The rules for fertilising rainforest plants are the same as for ordinary natives – check the N:P:K ratio to make sure the phosphorus is low – less than 3% is best.

Water in well, and don’t overdo it. Like medicine, a little is good for you, an overdose can easily kill. (See Information Sheet ‘Fertilising Native Plants’).

A handy reference to rainforest plants for your garden:
Growing Australian Tropical Plants‘ by Radke & Sankowsky

Let’s dispel some of the common myths …

Myth : Rainforest plants need to be planted in the shade.

Wrong! Just because the rainforest is a shady place to walk in, does not mean that rainforest plants need shade. What it means is that rainforest plants cast shade. In fact, if you walk through the rainforest you will notice that the seedlings on the floor of the forest in the dense shade are not growing – they are sitting in a dormant state waiting for a gap to form in the canopy so that the sunlight can stream in. It is only when they receive full sunlight that they start growing.

If you plant your rainforest plants in the shade, they will grow slowly, and they will become thin and lanky as they struggle upwards to the light.

Rainforest plants can, and should, be planted in the full sun, where they will grow thick and bushy and flower young. In their natural habitat, most rainforest plants do not flower until their canopy is in the sun. By planting them in the full sun from the start, you will trick them into believing they are already at the top of the canopy.

Of course, this does not apply to the shade dwelling understorey shrubs of the rainforest – these naturally need the shade – so use your commonsense!

Myth : Rainforest plants are too large for ordinary gardens.

Wrong! Most rainforest plants grow in the garden to only about a quarter or a third of their height in the forest. By planting them in the full sun from the start, they have no need to grow taller and taller to reach the sunlight, since they think they are at the top of the canopy already. I wonder how many of you have an Ivory Curl (Buckinghamia celsissima) or Golden Penda (Xanthostemon chrysanthus) in your gardens? Would you have planted them if you had known that they are rainforest trees from north Queensland, where they commonly grow 20-30 metres tall in the forest? In cultivation, however, they are rounded shrubs of only about 5-8 metres, and this is true of most rainforest plants, with the exception of plants such as the Kauri Pine and Bunya Pine.

Myth : Rainforest plants should be planted under a canopy of existing trees.

Wrong! Plants planted close to existing trees generally do poorly due to root competition and lack of sunlight. Take the plunge, and plant your rainforest trees in the sun from the start. Most of our rainforest plants for sale are in the full sun in the nursery, so don’t be afraid to plant them in the sun in your garden.

Myth : Rare plants are difficult to grow.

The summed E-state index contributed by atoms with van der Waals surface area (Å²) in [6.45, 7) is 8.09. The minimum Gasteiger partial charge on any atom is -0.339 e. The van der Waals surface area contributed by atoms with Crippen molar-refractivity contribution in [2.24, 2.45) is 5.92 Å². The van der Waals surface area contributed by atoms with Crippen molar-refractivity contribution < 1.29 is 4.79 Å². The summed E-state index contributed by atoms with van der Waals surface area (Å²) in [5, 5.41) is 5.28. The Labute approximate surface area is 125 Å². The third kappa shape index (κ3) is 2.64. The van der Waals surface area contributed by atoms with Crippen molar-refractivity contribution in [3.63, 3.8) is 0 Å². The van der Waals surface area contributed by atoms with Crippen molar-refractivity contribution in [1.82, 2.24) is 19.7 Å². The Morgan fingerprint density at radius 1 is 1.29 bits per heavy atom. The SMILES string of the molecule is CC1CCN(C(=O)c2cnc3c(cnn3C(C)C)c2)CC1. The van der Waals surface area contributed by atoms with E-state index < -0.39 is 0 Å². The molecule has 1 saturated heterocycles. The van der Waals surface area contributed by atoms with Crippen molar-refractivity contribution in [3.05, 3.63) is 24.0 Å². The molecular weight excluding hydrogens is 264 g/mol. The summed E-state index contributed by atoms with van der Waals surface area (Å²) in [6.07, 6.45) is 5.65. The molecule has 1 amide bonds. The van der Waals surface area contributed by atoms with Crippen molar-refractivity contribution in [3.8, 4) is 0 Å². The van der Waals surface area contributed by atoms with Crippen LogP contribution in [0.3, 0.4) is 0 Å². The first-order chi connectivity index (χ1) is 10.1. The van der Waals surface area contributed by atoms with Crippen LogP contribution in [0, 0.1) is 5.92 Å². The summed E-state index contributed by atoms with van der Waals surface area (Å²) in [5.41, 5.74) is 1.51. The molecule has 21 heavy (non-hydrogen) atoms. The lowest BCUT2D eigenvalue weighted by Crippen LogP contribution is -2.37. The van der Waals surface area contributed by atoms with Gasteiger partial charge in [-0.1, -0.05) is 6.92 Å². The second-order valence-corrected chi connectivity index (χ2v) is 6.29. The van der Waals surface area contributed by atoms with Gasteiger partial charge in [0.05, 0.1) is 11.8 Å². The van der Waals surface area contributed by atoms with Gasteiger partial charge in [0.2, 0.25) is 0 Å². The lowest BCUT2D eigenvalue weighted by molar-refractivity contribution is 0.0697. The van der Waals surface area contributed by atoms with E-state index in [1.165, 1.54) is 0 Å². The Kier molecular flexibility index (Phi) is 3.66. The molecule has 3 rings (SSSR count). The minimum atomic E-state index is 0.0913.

Wrong! Some rare plants are quite hard to grow, but many are surprisingly tough and hardy. Rarity is often more related to habitat isolation, than to any intrinsic feature of the plant itself.

Myth : Rainforest plants can only be grown in soil that matches the soil type in the wild.

Wrong! Rainforest plants can be grown in almost any type of soil. Mulch and loose soil are the main requirements; fertilise if necessary.

Planning your rainforest garden

To create an attractive rainforest garden that is pleasing to the eye, you need to use a fair proportion of hardy, bushy species that will give the garden its basic structure, bulk and backbone. There are many species that fit this bill, but some examples are the hardier, tougher Syzygiums and Acmenas, and plants like Flacourtia, Scolopia and Xanthostemon.
Pay special attention to the plants that you place on the edge – these are the ones that hit you in the eye every time you look at your garden. On the edge, you should place the plants that have an attractive shape, attractive foliage or spectacular flowers and the plants that could be smothered if placed in the middle of the garden.

Leggy plants are best in the middle.

Your garden should include where possible plants for birds and butterflies, flowers and fruits. The Yuruga Information Sheets ‘Attracting Birds’ and ‘Attracting Butterflies’ give you more information.

Having taken this approach, then you can start placing the more unusual plants that have specific requirements in and amongst this basic backbone.

Happy Gardening!

3 Replies to “Creating a Rainforest Garden with Australian Tropical Plants”

  1. I just wanted to thank you for taking the trouble to explain so clearly how and why it is a good idea to use some of these plants which may be considered to be unusual. Personally I use every excuse I can to include these exotic tropical types in my garden designs,sometimes it is so difficult to find the actual plants,though.

    1. Hi Victoria,

      Thanks for your comments. If you look through our stock list on the website hopefully you will find many of the plants you are looking for. We update it every month, so it’s worth checking regularly.

      Regards,
      Andrew

  2. Hey that was a great write up on preparing your garden for rain forest plants. This is a must read for anyone thinking of choosing this kind of landscape.